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Tokyo murderer sentenced to 20 years in prison

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Chen Shifeng 陈世峰, who fatally stabbed Jiang Ge 江歌, a 24-year-old Chinese student from Qingdao, Shandong Province, on November 3, 2016, at her apartment in Tokyo, was charged with murder and intentional intimidation. He was sentenced to 20 years in jail by a local court in Tokyo on Wednesday.

The case generated heated nationwide debate, as it also involved the victim’s roommate, Liu Xin 刘鑫, who was blamed partially for the death of Jiang.

Liu broke up with Chen before the murder happened. In the afternoon on November 3, 2016, Chen arrived at the apartment, looking for Liu. Liu, Chen, and Jiang had a quarrel and the three then left the house. However, Chen returned to the house that night when Liu claimed that she was changing her clothes. Liu said she was in her room when she heard Jiang screaming outside. She tried to open the door but was unable to and then called the police.

Screen Shot 2017 12 21 at 1.19.13 PM

Since then, Jiang Ge’s mother has been seeking the truth relentlessly, including by begging Liu, who had disappeared after the murder, to speak up about what happened that day. Many internet users also blamed Liu and her family for their indifferent attitude toward Jiang’s mother. Liu was also under fire for intentionally keeping the apartment door closed and ignoring Jiang’s cry for help. Under pressure, Liu agreed to meet Jiang Ge’s mother in August, 294 days after Jiang’s death. During the meeting, she denied intentionally keeping the door closed and said she didn’t hear Jiang asking for help when the incident happened.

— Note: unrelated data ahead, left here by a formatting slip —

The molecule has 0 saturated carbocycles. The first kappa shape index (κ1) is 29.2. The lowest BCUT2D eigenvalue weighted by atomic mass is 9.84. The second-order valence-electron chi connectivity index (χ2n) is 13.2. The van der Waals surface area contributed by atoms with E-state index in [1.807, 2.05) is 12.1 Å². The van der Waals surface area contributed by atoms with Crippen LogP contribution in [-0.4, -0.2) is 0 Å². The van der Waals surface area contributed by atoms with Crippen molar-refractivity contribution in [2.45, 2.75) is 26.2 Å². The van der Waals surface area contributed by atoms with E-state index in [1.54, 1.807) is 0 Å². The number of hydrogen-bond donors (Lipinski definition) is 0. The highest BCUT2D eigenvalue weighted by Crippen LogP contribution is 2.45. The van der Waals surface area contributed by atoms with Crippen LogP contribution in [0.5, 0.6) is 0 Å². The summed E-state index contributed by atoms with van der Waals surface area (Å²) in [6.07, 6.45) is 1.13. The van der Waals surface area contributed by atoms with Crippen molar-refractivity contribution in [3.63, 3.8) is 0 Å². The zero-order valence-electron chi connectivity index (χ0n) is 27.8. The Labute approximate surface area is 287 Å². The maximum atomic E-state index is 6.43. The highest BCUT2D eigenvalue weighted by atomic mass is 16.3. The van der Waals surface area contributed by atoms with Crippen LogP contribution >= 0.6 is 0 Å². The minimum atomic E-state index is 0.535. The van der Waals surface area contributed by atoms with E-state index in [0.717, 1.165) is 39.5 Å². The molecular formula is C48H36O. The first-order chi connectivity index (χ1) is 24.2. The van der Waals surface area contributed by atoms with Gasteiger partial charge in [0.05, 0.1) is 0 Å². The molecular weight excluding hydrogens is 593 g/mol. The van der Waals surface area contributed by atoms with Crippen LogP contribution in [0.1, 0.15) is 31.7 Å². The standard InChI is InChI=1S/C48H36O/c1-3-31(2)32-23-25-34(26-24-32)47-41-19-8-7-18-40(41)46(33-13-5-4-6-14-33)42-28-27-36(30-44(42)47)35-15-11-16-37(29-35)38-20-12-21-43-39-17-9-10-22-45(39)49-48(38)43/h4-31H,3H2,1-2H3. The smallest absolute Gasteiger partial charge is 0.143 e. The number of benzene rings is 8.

On Weibo, many internet users expressed their dissent and disappointment about the sentencing results. One commenter said: “I have been following the case for two months. It was a long and impossible process to wait for a death penalty for Chen Shifeng. A murderer should pay the price of his own behavior by being killed…. Chen is a dirty criminal who doesn’t know redemption. Ghosts won’t let him go!” Another commenter cited the poem “The Answer” from Chinese poet Bei Dao 北岛 in his response: “Baseness is the passport for the base. Honor an epitaph for the honorable. Who is the law protecting?”


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Jia Guo

Jia Guo is from the coastal city of Qingdao. She has an M.A. in multimedia journalism from NYU and has worked at Facebook and Bloomberg TV in New York City.